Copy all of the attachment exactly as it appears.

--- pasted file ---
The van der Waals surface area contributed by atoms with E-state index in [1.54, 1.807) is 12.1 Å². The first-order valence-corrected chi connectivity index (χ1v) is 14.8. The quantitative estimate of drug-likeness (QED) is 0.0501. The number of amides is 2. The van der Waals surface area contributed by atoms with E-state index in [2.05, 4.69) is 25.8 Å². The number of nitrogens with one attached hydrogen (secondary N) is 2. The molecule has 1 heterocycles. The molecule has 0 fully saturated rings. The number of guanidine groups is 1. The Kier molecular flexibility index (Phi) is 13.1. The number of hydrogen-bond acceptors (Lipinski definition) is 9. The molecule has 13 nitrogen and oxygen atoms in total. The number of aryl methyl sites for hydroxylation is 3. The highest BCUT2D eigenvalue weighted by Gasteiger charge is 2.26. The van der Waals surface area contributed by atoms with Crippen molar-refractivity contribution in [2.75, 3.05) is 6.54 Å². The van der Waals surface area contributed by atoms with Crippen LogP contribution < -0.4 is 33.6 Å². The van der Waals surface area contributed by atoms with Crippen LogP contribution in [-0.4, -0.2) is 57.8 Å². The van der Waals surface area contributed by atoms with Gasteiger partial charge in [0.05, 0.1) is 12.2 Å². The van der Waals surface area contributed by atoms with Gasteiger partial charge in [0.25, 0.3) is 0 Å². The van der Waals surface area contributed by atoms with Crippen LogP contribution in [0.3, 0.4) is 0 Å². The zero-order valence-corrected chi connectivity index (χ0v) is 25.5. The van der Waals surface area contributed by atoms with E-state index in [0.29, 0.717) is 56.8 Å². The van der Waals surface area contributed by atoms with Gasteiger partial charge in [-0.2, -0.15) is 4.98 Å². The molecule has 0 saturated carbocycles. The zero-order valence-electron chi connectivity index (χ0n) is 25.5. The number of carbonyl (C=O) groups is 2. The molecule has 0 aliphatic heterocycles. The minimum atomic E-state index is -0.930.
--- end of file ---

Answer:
The van der Waals surface area contributed by atoms with E-state index in [1.54, 1.807) is 12.1 Å². The first-order valence-corrected chi connectivity index (χ1v) is 14.8. The quantitative estimate of drug-likeness (QED) is 0.0501. The number of amides is 2. The van der Waals surface area contributed by atoms with E-state index in [2.05, 4.69) is 25.8 Å². The number of nitrogens with one attached hydrogen (secondary N) is 2. The molecule has 1 heterocycles. The molecule has 0 fully saturated rings. The number of guanidine groups is 1. The Kier molecular flexibility index (Phi) is 13.1. The number of hydrogen-bond acceptors (Lipinski definition) is 9. The molecule has 13 nitrogen and oxygen atoms in total. The number of aryl methyl sites for hydroxylation is 3. The highest BCUT2D eigenvalue weighted by Gasteiger charge is 2.26. The van der Waals surface area contributed by atoms with Crippen molar-refractivity contribution in [2.75, 3.05) is 6.54 Å². The van der Waals surface area contributed by atoms with Crippen LogP contribution < -0.4 is 33.6 Å². The van der Waals surface area contributed by atoms with Crippen LogP contribution in [-0.4, -0.2) is 57.8 Å². The van der Waals surface area contributed by atoms with Gasteiger partial charge in [0.05, 0.1) is 12.2 Å². The van der Waals surface area contributed by atoms with Gasteiger partial charge in [0.25, 0.3) is 0 Å². The van der Waals surface area contributed by atoms with Crippen LogP contribution in [0.3, 0.4) is 0 Å². The zero-order valence-corrected chi connectivity index (χ0v) is 25.5. The van der Waals surface area contributed by atoms with E-state index in [0.29, 0.717) is 56.8 Å². The van der Waals surface area contributed by atoms with Gasteiger partial charge in [-0.2, -0.15) is 4.98 Å². The molecule has 0 saturated carbocycles. The zero-order valence-electron chi connectivity index (χ0n) is 25.5. The number of carbonyl (C=O) groups is 2. The molecule has 0 aliphatic heterocycles. The minimum atomic E-state index is -0.930.